LHS valedictorian and Salutatorian speeches
By Kathryn Peterson
Lockhart High School 2020 Valedictorian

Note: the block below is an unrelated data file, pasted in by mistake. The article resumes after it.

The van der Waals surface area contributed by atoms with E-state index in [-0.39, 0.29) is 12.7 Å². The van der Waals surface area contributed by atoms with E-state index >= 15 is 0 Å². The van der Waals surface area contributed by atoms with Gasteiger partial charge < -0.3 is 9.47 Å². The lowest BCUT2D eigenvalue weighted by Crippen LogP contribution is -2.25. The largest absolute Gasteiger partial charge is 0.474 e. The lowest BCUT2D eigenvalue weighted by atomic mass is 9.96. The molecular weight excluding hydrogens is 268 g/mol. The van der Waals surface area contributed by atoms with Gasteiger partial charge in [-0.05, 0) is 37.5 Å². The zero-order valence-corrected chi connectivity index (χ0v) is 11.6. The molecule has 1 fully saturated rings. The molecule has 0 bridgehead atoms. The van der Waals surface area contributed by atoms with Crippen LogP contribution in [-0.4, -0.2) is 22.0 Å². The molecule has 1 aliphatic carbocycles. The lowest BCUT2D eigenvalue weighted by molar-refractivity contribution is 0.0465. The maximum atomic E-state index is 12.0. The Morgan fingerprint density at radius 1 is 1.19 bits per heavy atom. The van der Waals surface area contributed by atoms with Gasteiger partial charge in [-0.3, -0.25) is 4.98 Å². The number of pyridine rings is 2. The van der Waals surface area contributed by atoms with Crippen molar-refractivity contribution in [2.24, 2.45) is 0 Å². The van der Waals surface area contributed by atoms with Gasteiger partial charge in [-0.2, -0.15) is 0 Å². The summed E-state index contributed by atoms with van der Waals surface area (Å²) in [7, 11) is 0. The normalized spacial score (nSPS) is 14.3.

Good morning family, friends, teachers, administrators, and class of 2020. I am humbled and thrilled to speak to you today as your valedictorian. When I first started writing this speech, I found it to be much more difficult than I anticipated. What do I talk about? What do I address? How do I deliver a speech wearing a tent for a gown and a cat toy on my head? What do you do with this tassel anyway? Tuck it behind your ear? I deliberated with Google to research how to write a valedictorian speech. But she didn’t really know either. But as I began to think about the opportunities we missed and the friends we currently miss, I realized that I just needed to talk about us, the class of 2020. In all seriousness it’s crazy how much everything has changed just within the last three months. I mean guys came back with beards and it’s kind of weird. How’s that for an end rhyme, Ms. Schaible? And quarantine? Alright, let’s talk about that. I’m sure we all spent some great quality time with our families... let me rephrase that... I’m sure we all spent some great quality time with our Netflix account, binge-watching Avatar the Last Airbender. Sure, we can watch each other through social media and maybe even see each other at work, but it’s not the same. I mean, you’re watching a recorded version of me. My future self is watching me right now. Think about that for a minute. Anyway, I decided to write this speech about how we are able to overcome adversity. So, let’s begin. The fitness gram pacer test is a multistage aerobic capacity test that progressively gets more difficult as it continues… Oops wrong speech! Let’s try this again… If you did not know already, our class moto had something to do with a clear vision of the future, or 2020 Vision. Let’s just be honest with each other, was this your vision of our 2020 high school graduation? Mandatory school closures, social distancing, self-quarantining, obsessive hand-washing, toilet paper hoarding, masking, finishing our senior year studies from home? Did you clearly envision 2020 like this? I mean, at the beginning of senior year in the fall of 2019, our main concern was just focusing on the new school year… …oh by the way, according to Google, at this point in a valedictorian speech, it is generally obligatory to share funny anecdotes of high school life. (now imagine some dramatic, sappy music playing behind me). I should now recount stories of painting parking spaces, participating in fall sports, getting up early for band and theatre practice, not turning in assignments… And then of course, I should talk about memories of dancing together at Senior Prom, hugging each other at Class Night, and, oh wait… never mind. So, maybe our “2020 vision” is not a clear outlook on the future, but rather a positive outlook on the present. I want to share a perspective based on lessons that I have learned in the world of the performing arts. First, the show must go on. If you’re not familiar with the term, it means that despite falling scenery, sick actors and forgotten lines—as long as there is an audience—the show must continue. We are in a time when the scenery is falling, big city streets are filled with shouting and disappointment; cast members are getting sick and forgetting how to love and support each other; frankly, it looks a little bleak for the show right now. But the show must go on and we have a choice in how it goes on. The Class of 2020 must influence the story of our lives by acting in kindness to one-another, by acting in a spirit of love and respect for one-another, and by unselfishly repairing the falling scenery of life. I challenge the Class of 2020 to raise their voices on the world’s stage to make a positive influence on “how” the show goes on.